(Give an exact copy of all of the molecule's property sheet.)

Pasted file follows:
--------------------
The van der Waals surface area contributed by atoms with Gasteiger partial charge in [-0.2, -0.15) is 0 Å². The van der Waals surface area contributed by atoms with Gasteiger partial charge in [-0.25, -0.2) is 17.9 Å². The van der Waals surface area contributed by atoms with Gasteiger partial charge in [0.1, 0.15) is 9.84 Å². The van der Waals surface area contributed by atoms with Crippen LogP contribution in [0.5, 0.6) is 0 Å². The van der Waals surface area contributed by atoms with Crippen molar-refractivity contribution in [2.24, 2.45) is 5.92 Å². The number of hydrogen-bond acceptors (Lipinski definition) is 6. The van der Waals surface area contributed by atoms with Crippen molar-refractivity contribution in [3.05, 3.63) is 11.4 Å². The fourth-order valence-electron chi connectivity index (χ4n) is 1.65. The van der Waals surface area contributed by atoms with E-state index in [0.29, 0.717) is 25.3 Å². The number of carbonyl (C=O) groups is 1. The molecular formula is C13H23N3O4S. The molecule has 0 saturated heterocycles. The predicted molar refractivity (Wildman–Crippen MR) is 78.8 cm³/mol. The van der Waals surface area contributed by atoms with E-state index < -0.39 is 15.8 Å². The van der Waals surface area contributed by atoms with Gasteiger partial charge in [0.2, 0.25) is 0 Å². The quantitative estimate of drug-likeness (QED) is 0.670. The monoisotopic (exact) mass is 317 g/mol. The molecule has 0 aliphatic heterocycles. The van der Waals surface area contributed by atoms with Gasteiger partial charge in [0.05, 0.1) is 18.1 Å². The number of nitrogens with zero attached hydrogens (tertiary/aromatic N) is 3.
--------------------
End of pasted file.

The van der Waals surface area contributed by atoms with Gasteiger partial charge in [-0.2, -0.15) is 0 Å². The van der Waals surface area contributed by atoms with Gasteiger partial charge in [-0.25, -0.2) is 17.9 Å². The van der Waals surface area contributed by atoms with Gasteiger partial charge in [0.1, 0.15) is 9.84 Å². The van der Waals surface area contributed by atoms with Crippen LogP contribution in [0.5, 0.6) is 0 Å². The van der Waals surface area contributed by atoms with Crippen molar-refractivity contribution in [2.24, 2.45) is 5.92 Å². The number of hydrogen-bond acceptors (Lipinski definition) is 6. The van der Waals surface area contributed by atoms with Crippen molar-refractivity contribution in [3.05, 3.63) is 11.4 Å². The fourth-order valence-electron chi connectivity index (χ4n) is 1.65. The van der Waals surface area contributed by atoms with E-state index in [0.29, 0.717) is 25.3 Å². The number of carbonyl (C=O) groups is 1. The molecular formula is C13H23N3O4S. The molecule has 0 saturated heterocycles. The predicted molar refractivity (Wildman–Crippen MR) is 78.8 cm³/mol. The van der Waals surface area contributed by atoms with E-state index < -0.39 is 15.8 Å². The van der Waals surface area contributed by atoms with Gasteiger partial charge in [0.2, 0.25) is 0 Å². The quantitative estimate of drug-likeness (QED) is 0.670. The monoisotopic (exact) mass is 317 g/mol. The molecule has 0 aliphatic heterocycles. The van der Waals surface area contributed by atoms with Gasteiger partial charge in [0.05, 0.1) is 18.1 Å². The number of nitrogens with zero attached hydrogens (tertiary/aromatic N) is 3.